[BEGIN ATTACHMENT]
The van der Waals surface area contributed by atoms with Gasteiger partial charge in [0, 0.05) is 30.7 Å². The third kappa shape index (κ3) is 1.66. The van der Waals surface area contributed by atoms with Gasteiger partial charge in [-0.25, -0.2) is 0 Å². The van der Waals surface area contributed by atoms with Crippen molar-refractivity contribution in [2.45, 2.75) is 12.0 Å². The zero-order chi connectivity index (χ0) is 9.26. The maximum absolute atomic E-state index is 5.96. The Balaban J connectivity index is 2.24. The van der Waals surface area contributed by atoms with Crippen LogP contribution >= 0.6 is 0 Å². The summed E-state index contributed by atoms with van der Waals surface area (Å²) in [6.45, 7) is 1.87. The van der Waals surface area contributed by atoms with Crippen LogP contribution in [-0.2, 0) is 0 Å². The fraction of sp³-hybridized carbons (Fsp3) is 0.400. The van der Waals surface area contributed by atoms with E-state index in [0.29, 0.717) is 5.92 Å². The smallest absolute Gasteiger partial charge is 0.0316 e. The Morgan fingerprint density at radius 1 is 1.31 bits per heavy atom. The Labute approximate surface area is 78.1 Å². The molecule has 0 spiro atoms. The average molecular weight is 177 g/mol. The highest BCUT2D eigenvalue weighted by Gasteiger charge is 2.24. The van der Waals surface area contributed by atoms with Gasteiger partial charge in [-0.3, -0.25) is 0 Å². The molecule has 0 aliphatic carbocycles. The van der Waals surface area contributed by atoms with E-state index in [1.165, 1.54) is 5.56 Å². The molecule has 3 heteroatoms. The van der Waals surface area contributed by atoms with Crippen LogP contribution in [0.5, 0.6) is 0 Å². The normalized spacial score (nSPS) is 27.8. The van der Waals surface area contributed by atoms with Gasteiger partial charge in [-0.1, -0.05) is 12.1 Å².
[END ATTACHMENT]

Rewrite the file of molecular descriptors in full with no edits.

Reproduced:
The van der Waals surface area contributed by atoms with Gasteiger partial charge in [0, 0.05) is 30.7 Å². The third kappa shape index (κ3) is 1.66. The van der Waals surface area contributed by atoms with Gasteiger partial charge in [-0.25, -0.2) is 0 Å². The van der Waals surface area contributed by atoms with Crippen molar-refractivity contribution in [2.45, 2.75) is 12.0 Å². The zero-order chi connectivity index (χ0) is 9.26. The maximum absolute atomic E-state index is 5.96. The Balaban J connectivity index is 2.24. The van der Waals surface area contributed by atoms with Crippen LogP contribution >= 0.6 is 0 Å². The summed E-state index contributed by atoms with van der Waals surface area (Å²) in [6.45, 7) is 1.87. The van der Waals surface area contributed by atoms with Crippen LogP contribution in [-0.2, 0) is 0 Å². The fraction of sp³-hybridized carbons (Fsp3) is 0.400. The van der Waals surface area contributed by atoms with E-state index in [0.29, 0.717) is 5.92 Å². The smallest absolute Gasteiger partial charge is 0.0316 e. The Morgan fingerprint density at radius 1 is 1.31 bits per heavy atom. The Labute approximate surface area is 78.1 Å². The molecule has 0 spiro atoms. The average molecular weight is 177 g/mol. The highest BCUT2D eigenvalue weighted by Gasteiger charge is 2.24. The van der Waals surface area contributed by atoms with Gasteiger partial charge in [-0.3, -0.25) is 0 Å². The molecule has 0 aliphatic carbocycles. The van der Waals surface area contributed by atoms with E-state index in [1.165, 1.54) is 5.56 Å². The molecule has 3 heteroatoms. The van der Waals surface area contributed by atoms with Crippen LogP contribution in [0.5, 0.6) is 0 Å². The normalized spacial score (nSPS) is 27.8. The van der Waals surface area contributed by atoms with Gasteiger partial charge in [-0.1, -0.05) is 12.1 Å².